Cell microcracking is a major quality issue for the PV industry. Thanks to the weakness of silicon cell material, cracking can occur due to improper handling in module production, transport and installation, and significantly reduce a module’s power output before it is even installed.
Scientists now propose new processes to be applied at the module level, where a pre-stressing technique is used to increase the residual compressive stresses present in the module. Cells which had this technique applied showed evidence of microcracks closing, and “dark” cracked sections in electroluminescence testing becoming active cell areas again.
The discovery was made by researchers on the EU funded PHYSIC project, led by the IMT School for Advanced Studies in Lucca, Italy. Rather than focusing on the cells themselves, the project’s approach took into account the whole module structure into which the cells are embedded.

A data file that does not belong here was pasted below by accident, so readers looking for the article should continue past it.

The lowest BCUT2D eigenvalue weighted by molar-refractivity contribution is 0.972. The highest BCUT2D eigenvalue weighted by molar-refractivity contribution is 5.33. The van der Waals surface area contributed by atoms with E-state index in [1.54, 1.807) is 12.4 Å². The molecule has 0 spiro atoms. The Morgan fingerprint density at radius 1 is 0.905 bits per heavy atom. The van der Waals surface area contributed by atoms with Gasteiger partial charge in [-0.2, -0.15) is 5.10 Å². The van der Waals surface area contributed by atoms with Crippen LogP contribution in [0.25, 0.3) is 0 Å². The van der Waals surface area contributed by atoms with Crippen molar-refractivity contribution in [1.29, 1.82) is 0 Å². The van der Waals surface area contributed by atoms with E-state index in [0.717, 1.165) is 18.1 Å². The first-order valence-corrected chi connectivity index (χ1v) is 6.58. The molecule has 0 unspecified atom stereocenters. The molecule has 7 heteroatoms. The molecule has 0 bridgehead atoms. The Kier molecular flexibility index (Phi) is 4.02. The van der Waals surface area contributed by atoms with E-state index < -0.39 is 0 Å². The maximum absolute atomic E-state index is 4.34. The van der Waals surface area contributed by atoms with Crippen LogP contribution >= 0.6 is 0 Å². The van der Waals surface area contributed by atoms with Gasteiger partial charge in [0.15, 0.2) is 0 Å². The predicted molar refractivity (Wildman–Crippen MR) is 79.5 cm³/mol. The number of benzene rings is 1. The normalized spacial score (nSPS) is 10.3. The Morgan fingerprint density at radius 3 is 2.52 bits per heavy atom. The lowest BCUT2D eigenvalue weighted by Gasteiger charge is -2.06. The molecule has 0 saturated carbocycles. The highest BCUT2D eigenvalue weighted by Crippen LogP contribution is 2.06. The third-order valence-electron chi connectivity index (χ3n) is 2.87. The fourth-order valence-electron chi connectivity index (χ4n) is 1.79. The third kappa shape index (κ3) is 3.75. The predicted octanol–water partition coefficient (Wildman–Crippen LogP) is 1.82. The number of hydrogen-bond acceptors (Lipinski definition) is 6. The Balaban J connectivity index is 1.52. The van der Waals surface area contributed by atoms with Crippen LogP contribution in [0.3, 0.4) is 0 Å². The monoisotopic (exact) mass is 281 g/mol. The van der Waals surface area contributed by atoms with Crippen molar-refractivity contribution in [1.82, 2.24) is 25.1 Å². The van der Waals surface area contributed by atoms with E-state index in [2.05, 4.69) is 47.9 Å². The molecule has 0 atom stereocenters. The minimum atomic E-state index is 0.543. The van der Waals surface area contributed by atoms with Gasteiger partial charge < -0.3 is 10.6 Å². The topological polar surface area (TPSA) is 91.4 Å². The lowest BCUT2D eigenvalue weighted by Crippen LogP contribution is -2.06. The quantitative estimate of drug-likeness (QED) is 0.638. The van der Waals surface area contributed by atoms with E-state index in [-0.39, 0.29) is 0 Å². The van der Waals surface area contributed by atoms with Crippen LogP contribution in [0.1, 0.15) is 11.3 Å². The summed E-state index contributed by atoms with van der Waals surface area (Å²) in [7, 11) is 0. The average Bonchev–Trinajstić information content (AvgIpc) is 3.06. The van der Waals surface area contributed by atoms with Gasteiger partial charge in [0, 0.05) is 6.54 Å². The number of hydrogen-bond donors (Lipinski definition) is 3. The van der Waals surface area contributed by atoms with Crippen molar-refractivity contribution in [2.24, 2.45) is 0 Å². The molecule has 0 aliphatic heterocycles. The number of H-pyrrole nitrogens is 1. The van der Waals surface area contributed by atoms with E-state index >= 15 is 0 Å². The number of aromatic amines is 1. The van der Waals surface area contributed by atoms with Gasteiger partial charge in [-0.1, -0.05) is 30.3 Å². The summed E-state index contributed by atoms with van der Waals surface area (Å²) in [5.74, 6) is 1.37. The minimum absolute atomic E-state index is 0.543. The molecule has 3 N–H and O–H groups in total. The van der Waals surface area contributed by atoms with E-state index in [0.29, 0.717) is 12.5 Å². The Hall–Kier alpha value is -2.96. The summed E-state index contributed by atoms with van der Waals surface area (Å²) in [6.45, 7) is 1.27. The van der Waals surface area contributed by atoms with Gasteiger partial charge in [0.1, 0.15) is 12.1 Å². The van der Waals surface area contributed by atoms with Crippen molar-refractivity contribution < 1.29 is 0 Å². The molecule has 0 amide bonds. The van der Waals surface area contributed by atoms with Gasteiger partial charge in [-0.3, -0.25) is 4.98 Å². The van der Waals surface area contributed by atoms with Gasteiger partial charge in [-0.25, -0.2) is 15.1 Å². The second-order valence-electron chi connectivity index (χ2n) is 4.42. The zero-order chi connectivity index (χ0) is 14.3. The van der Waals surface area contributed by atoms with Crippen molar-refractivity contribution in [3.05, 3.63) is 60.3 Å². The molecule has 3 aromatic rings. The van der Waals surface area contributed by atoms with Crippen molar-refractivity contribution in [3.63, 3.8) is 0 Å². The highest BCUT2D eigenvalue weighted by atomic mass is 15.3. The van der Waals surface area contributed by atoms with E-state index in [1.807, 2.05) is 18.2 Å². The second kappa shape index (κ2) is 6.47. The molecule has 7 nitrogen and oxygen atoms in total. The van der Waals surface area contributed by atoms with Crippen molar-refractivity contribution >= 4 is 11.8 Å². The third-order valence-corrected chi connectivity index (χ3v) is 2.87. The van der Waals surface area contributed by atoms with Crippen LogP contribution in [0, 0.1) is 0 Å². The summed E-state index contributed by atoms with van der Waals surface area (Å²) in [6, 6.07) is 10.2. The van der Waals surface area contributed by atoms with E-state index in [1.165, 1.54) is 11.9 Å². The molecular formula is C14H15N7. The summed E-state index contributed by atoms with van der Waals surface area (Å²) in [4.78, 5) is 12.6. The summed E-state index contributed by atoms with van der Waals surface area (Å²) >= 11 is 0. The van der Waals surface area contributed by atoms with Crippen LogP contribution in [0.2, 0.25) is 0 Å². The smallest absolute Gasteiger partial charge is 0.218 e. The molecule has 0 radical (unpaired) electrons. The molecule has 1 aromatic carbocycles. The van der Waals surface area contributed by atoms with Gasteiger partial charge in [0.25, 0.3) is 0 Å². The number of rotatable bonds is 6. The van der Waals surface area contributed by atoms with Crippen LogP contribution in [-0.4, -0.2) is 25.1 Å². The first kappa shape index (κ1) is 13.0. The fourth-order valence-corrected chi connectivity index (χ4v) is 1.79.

“Careful analysis led to the discovery that exerting a weak residual compressive stress on solar cells after module manufacturing can increase electric conductivity around any cracks,” says Marco Paggi, the professor in charge of the PHYSIC project. “Due to these desirable residual stresses, cracks tend to close, letting electric current pass freely through them.”
The project estimates the economic impact of microcracks – including repair/replacement costs and lost energy production – at €6 per kilowatt, per year. This would place overall annual losses well into three digit millions each year. “Neglecting material degradation issues can prove very harmful for the operation of PV modules,” says Paggi, “leading to electric power losses much higher than what is saved by focusing on increasing solar energy conversion efficiency.”
According the project’s outline on the EU’s Community Research and Development Information Service, the project has received a €149,000 grant from the EU, and includes plans for the founding of a startup company for fund raising and industrial exploitation of the idea.